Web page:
Many students were engrossed in a passionate lecture Wednesday, given by the co-founder of Greenpeace International and Pulitzer prize nominee, Rex Weyler.
The topic of Weyler’s speech was titled “Ordinary Courage -What must we do today to offer future generations fair access to a sustainable and enjoyable life?”
Weyler addressed the time he has spent in environmental activism and what “ordinary people” can do today to change the world.
“We can now see so many signs that the environmental degradation, the destruction of the planet, has certainly gone too far and is in danger of really being out of control,” said Weyler.
Weyler began his discussion by explaining how most people have a preconceived idea that the market place, or the world economy, will save the planet from destruction.
“We remain in this delusion about what we’re doing. One of the signposts of this delusion is the whole idea that the market place is going to save us. We’ve bought and sold the whole planet. We are all participating in the sick culture. We’re all participating in this consumption – burning of the gasoline, the use of the resources,” said Weyler.
Many people think that by buying hybrid cars and green products, they are making drastic steps towards saving the environment. While those things are a small help to the world, their impact is often over-advertised. This over-extension of truth is called “green spin” and consumers should be aware that while they are doing good by buying more eco-friendly products, they need to think about the bigger picture of consumption.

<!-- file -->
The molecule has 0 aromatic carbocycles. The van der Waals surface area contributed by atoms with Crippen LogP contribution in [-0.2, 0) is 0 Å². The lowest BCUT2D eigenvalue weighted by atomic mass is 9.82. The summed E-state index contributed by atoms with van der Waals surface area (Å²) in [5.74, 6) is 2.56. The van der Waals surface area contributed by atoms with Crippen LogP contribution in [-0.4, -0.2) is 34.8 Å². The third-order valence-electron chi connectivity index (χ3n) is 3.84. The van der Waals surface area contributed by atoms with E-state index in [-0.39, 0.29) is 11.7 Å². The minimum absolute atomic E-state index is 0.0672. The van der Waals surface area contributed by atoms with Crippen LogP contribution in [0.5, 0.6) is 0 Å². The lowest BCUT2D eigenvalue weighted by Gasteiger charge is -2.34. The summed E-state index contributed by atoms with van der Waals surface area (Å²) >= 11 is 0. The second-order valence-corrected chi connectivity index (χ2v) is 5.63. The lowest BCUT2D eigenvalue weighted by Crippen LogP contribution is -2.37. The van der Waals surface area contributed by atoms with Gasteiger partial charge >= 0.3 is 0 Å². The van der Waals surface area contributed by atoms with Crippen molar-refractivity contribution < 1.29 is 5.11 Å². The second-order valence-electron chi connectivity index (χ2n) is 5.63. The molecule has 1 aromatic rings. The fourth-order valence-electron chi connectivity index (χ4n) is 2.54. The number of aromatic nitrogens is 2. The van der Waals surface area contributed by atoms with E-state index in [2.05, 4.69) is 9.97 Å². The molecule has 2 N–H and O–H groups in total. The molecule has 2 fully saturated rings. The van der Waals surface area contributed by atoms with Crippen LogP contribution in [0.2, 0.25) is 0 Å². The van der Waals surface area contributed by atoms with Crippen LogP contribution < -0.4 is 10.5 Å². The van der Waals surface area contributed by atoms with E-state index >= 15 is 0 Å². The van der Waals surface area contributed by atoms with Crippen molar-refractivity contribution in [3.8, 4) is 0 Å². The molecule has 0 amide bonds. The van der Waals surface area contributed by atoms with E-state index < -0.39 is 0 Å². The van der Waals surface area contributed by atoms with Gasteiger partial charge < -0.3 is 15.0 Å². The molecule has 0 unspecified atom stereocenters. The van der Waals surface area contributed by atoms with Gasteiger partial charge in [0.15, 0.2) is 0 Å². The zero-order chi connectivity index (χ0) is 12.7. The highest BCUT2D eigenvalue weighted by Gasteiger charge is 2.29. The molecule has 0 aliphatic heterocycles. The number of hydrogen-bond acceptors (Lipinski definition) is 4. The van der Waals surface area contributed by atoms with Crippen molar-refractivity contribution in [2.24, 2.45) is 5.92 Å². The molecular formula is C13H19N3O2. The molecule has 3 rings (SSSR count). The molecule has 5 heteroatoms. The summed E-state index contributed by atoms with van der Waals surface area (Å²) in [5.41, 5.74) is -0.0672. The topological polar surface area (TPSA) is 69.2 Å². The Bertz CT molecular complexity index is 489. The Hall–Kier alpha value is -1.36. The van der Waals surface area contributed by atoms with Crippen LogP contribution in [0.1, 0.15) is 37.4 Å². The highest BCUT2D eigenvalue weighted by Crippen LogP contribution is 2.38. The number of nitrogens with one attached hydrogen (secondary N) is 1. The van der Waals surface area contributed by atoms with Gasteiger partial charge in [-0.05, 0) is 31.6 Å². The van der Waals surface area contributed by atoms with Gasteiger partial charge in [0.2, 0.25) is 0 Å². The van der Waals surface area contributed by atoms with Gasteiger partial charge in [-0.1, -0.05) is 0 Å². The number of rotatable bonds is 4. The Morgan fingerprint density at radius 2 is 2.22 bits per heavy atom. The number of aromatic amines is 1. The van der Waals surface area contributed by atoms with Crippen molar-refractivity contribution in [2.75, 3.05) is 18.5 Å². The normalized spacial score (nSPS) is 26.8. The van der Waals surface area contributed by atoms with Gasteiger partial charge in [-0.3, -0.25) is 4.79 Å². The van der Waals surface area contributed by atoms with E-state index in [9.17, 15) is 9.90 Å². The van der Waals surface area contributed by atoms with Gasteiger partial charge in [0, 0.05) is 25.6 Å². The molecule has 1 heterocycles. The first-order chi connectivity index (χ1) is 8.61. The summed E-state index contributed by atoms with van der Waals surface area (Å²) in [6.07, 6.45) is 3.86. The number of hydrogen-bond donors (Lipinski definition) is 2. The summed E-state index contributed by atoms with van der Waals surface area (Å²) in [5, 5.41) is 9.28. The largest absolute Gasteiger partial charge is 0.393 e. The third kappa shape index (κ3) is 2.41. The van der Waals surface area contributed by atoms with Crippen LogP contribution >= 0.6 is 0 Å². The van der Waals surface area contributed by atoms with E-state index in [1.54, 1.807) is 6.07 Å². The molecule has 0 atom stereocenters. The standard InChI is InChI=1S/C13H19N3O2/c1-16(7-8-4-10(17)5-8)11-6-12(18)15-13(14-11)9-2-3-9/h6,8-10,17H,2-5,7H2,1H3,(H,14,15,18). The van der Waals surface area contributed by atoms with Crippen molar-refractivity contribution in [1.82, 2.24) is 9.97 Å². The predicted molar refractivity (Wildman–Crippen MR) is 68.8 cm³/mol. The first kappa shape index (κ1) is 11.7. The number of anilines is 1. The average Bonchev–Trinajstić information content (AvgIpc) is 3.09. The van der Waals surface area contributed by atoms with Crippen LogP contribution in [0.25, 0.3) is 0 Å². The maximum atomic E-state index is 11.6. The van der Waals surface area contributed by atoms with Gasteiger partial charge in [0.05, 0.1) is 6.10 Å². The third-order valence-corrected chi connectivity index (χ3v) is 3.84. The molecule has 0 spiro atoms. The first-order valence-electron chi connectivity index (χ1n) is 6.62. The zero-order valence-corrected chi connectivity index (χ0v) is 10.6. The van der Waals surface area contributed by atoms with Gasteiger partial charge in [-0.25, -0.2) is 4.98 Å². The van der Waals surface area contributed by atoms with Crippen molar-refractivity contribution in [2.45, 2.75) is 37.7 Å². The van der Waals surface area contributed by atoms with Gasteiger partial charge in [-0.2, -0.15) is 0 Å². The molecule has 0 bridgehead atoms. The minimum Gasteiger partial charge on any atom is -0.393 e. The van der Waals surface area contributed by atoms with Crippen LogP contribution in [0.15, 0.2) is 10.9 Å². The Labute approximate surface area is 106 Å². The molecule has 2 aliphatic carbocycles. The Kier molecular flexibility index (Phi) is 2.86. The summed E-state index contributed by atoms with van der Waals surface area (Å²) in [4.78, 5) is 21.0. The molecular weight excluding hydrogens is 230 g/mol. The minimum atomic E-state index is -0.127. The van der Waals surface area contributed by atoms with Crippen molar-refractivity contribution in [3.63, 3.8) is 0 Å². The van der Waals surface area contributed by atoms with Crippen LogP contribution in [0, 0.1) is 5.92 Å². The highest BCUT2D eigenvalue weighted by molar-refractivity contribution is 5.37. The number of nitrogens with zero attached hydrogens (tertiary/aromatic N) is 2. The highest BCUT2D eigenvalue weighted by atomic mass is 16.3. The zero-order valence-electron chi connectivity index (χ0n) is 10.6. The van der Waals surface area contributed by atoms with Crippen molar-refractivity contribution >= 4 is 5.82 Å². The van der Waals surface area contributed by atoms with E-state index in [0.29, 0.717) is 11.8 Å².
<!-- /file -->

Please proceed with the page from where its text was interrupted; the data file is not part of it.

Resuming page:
“We’re not going to save the planet by driving hybrid cars. We’re not going to save the planet by buying green products. We can’t commercialize, we can’t think that by converting the market somehow to an ecologically aware market that we’re going to save the planet. It’s not going to happen,” he said.
He described how many people think about how they wouldn’t want to leave their children with less than they currently have, but many people are unaware of the problems the environment faces.
“Anybody who lives like most of us do – We have homes, hot and cold running water, we eat every day – We’re among the top 15% of the planet. We are the wealthy on the planet. If you have hot and cold running water, and you eat everyday, you are the elite.,” said Weyler.
“Because most of the planet is living subsistence life – barely. There’s about a billion people on the planet today living on the edge of starvation.”
Weyler said that 24,000 people starve to death daily. “We have to be careful about externalizing the problem and think that it’s somebody else. It’s us, it’s our lifestyle, it’s the way we talk, think and act – and we have to change,” said Weyler.
Weyler described a childhood science experiment in which a few fruit flies are placed in a jar with a tomato. As the tomato gets eaten, the fruit flies multiply drastically, until one day, the tomato is gone, and the fruit flies are all dead. This type of rapid expansion is called exponential growth in nature.
Weyler said that our planet earth is the tomato of the experiment, and that our current consumption and birth rates have left us half way through all of its resources.
“We’re just like those fruit flies. We’re halfway through the oil, we’re half way through the forests, we’re 80-90% through some fish species, we’ve spread our toxins all over the oceans, all over the farm lands.. We’re halfway through the tomato,” said Weyler.
He discussed how many great movements in our history, like the civil rights movement, happened because an ordinary citizen demanded change. He said that change is not going to happen from the government.